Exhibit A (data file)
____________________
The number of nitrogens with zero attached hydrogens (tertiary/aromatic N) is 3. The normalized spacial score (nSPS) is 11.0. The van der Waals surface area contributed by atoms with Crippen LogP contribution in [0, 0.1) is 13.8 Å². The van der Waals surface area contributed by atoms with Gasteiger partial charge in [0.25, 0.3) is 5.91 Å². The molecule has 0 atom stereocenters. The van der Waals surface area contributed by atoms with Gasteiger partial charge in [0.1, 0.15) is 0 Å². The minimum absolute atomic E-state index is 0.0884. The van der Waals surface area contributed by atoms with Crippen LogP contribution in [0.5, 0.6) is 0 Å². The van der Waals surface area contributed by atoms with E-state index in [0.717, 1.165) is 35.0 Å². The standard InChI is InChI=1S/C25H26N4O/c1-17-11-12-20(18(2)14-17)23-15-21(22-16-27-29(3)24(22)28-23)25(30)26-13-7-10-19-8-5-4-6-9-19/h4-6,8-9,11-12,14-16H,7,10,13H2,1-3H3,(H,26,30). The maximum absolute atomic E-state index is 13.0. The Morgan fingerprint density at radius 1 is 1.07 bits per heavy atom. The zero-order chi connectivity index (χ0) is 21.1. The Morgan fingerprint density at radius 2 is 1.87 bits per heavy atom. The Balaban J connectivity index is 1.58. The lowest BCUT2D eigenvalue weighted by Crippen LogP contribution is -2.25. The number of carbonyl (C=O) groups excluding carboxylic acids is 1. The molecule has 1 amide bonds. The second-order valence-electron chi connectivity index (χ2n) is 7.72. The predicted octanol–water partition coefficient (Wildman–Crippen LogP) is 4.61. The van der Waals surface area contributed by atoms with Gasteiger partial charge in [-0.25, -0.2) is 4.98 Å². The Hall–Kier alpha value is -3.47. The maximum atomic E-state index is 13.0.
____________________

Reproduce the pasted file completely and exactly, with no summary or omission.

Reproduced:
The number of nitrogens with zero attached hydrogens (tertiary/aromatic N) is 3. The normalized spacial score (nSPS) is 11.0. The van der Waals surface area contributed by atoms with Crippen LogP contribution in [0, 0.1) is 13.8 Å². The van der Waals surface area contributed by atoms with Gasteiger partial charge in [0.25, 0.3) is 5.91 Å². The molecule has 0 atom stereocenters. The van der Waals surface area contributed by atoms with Gasteiger partial charge in [0.1, 0.15) is 0 Å². The minimum absolute atomic E-state index is 0.0884. The van der Waals surface area contributed by atoms with Crippen LogP contribution in [0.5, 0.6) is 0 Å². The van der Waals surface area contributed by atoms with E-state index in [0.717, 1.165) is 35.0 Å². The standard InChI is InChI=1S/C25H26N4O/c1-17-11-12-20(18(2)14-17)23-15-21(22-16-27-29(3)24(22)28-23)25(30)26-13-7-10-19-8-5-4-6-9-19/h4-6,8-9,11-12,14-16H,7,10,13H2,1-3H3,(H,26,30). The maximum absolute atomic E-state index is 13.0. The Morgan fingerprint density at radius 1 is 1.07 bits per heavy atom. The zero-order chi connectivity index (χ0) is 21.1. The Morgan fingerprint density at radius 2 is 1.87 bits per heavy atom. The Balaban J connectivity index is 1.58. The lowest BCUT2D eigenvalue weighted by Crippen LogP contribution is -2.25. The number of carbonyl (C=O) groups excluding carboxylic acids is 1. The molecule has 1 amide bonds. The second-order valence-electron chi connectivity index (χ2n) is 7.72. The predicted octanol–water partition coefficient (Wildman–Crippen LogP) is 4.61. The van der Waals surface area contributed by atoms with Gasteiger partial charge in [-0.25, -0.2) is 4.98 Å². The Hall–Kier alpha value is -3.47. The maximum atomic E-state index is 13.0.